You’ve had the best holiday every, only to arrive at the airport check-in desk to find that your flight home is oversold. Someone – and possibly several someones – will not be boarding your plane as a result, but if one of them is you is it a curse or a mixed blessing? If the problem arises at the end of holiday, and you enjoy reaping the rewards of forfeiting your seat, an oversold flight can sometimes give you a chance to collect some meal coupons and flight vouchers. If it happens before you’ve left home, however, it will likely cause disruptions to the start of your holiday, and problems with connecting flights, or being late joining a cruise ship. So what’s a traveller to do if this happens? Flights can be overbooked at any time, but if you’re flying on a popular route, or at a peak travel time such as Easter or Christmas, the risk of it happening is far higher. And although airlines can “bump” passengers from a flight if it’s overbooked, which means denying people a seat on a plane even if they have a confirmed reservation, usually the check-in staff will seek out volunteers to give up their seat first.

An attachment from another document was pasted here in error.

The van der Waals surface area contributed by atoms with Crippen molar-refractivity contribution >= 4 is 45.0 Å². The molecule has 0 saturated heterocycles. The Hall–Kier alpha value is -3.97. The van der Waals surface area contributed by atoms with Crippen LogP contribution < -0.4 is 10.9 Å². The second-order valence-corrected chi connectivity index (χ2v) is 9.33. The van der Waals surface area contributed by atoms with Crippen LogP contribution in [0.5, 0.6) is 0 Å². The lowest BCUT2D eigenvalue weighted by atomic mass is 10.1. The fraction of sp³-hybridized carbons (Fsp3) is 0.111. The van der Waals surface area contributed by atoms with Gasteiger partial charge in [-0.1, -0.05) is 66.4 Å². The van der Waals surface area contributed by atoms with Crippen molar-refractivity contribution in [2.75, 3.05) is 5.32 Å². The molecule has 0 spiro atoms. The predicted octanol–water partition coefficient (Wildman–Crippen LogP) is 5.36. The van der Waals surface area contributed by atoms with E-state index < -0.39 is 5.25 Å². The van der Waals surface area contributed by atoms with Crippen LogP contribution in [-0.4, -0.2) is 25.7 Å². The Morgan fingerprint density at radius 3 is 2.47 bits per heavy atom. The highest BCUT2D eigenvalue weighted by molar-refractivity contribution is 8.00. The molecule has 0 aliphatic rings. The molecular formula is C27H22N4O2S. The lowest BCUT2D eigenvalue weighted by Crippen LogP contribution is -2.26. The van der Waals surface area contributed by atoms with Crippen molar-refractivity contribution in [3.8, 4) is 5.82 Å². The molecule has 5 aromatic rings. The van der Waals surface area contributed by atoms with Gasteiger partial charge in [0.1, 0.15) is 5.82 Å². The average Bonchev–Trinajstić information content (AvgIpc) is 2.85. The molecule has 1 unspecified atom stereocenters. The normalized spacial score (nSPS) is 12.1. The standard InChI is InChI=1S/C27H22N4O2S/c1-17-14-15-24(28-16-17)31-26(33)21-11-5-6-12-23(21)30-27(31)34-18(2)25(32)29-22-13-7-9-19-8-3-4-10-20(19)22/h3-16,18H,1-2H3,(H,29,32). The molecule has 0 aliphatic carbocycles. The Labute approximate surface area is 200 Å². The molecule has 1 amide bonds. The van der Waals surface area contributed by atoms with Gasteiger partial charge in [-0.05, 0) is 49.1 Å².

If you volunteer to forfeit your seat, you might be eligible for lucrative rewards, from cash to free air vouchers. Also, the longer the delay, the better the pay-off, especially if the airline cannot secure enough volunteers to forfeit their seats. Some airlines will up the ante with rewards, even offering free meals, free drink coupons, and possibly an upgrade on a later flight if you stay back. If you don’t want to risk getting caught up in an oversold situation, however, the best way to avoid being left behind is to check in online as soon as your flight opens, or arrive at the airport early for a physical check in. If you’re a willing volunteer, in an oversold situation, let staff know on arrival and be polite, but make sure compensation is worth the effort before agreeing to stay back. Ask questions, such as if you’re offered a flight voucher will it be valid for long enough so you can use it? Or, if you’re rebooked onto a later flight, do you have a guaranteed a seat, and what happens if that flight also oversold? Ask for extras such as meal vouchers, free admission to an airline lounge or an upgrade if these are not mentioned, and if you paid in advance for optional extras such as checked bags or premium seats with leg room, the airline should offer you the same, or refund these charges if you do not receive them on your alternate flight.